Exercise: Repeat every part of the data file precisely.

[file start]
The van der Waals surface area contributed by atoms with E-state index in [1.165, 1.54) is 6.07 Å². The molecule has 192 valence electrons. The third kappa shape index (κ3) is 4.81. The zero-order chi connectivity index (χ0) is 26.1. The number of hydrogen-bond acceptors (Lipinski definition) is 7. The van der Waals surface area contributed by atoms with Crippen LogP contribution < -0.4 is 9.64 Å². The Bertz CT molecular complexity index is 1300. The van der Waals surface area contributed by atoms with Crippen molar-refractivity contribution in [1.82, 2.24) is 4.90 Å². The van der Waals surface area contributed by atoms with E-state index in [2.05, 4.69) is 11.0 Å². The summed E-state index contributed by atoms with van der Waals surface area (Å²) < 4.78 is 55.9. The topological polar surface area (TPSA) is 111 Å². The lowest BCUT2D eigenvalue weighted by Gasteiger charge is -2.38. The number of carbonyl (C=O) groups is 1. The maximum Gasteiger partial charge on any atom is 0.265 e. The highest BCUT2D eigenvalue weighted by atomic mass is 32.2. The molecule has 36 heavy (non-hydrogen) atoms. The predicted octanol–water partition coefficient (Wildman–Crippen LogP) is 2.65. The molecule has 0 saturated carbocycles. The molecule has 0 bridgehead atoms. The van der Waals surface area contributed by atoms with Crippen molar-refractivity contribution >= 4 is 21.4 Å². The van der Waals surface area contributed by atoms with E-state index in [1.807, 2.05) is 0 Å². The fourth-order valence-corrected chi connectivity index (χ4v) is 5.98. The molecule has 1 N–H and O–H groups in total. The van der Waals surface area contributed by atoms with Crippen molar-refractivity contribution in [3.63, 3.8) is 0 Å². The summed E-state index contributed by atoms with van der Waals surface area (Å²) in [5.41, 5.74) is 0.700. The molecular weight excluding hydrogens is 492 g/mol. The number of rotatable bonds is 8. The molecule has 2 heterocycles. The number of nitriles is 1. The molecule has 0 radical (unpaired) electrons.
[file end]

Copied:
The van der Waals surface area contributed by atoms with E-state index in [1.165, 1.54) is 6.07 Å². The molecule has 192 valence electrons. The third kappa shape index (κ3) is 4.81. The zero-order chi connectivity index (χ0) is 26.1. The number of hydrogen-bond acceptors (Lipinski definition) is 7. The van der Waals surface area contributed by atoms with Crippen LogP contribution < -0.4 is 9.64 Å². The Bertz CT molecular complexity index is 1300. The van der Waals surface area contributed by atoms with Crippen molar-refractivity contribution in [1.82, 2.24) is 4.90 Å². The van der Waals surface area contributed by atoms with E-state index in [2.05, 4.69) is 11.0 Å². The summed E-state index contributed by atoms with van der Waals surface area (Å²) < 4.78 is 55.9. The topological polar surface area (TPSA) is 111 Å². The lowest BCUT2D eigenvalue weighted by Gasteiger charge is -2.38. The number of carbonyl (C=O) groups is 1. The maximum Gasteiger partial charge on any atom is 0.265 e. The highest BCUT2D eigenvalue weighted by atomic mass is 32.2. The molecule has 36 heavy (non-hydrogen) atoms. The predicted octanol–water partition coefficient (Wildman–Crippen LogP) is 2.65. The molecule has 0 saturated carbocycles. The molecule has 0 bridgehead atoms. The van der Waals surface area contributed by atoms with Crippen molar-refractivity contribution >= 4 is 21.4 Å². The van der Waals surface area contributed by atoms with E-state index in [1.807, 2.05) is 0 Å². The fourth-order valence-corrected chi connectivity index (χ4v) is 5.98. The molecule has 1 N–H and O–H groups in total. The van der Waals surface area contributed by atoms with Crippen molar-refractivity contribution in [3.63, 3.8) is 0 Å². The summed E-state index contributed by atoms with van der Waals surface area (Å²) in [5.41, 5.74) is 0.700. The molecular weight excluding hydrogens is 492 g/mol. The number of rotatable bonds is 8. The molecule has 2 heterocycles. The number of nitriles is 1. The molecule has 0 radical (unpaired) electrons.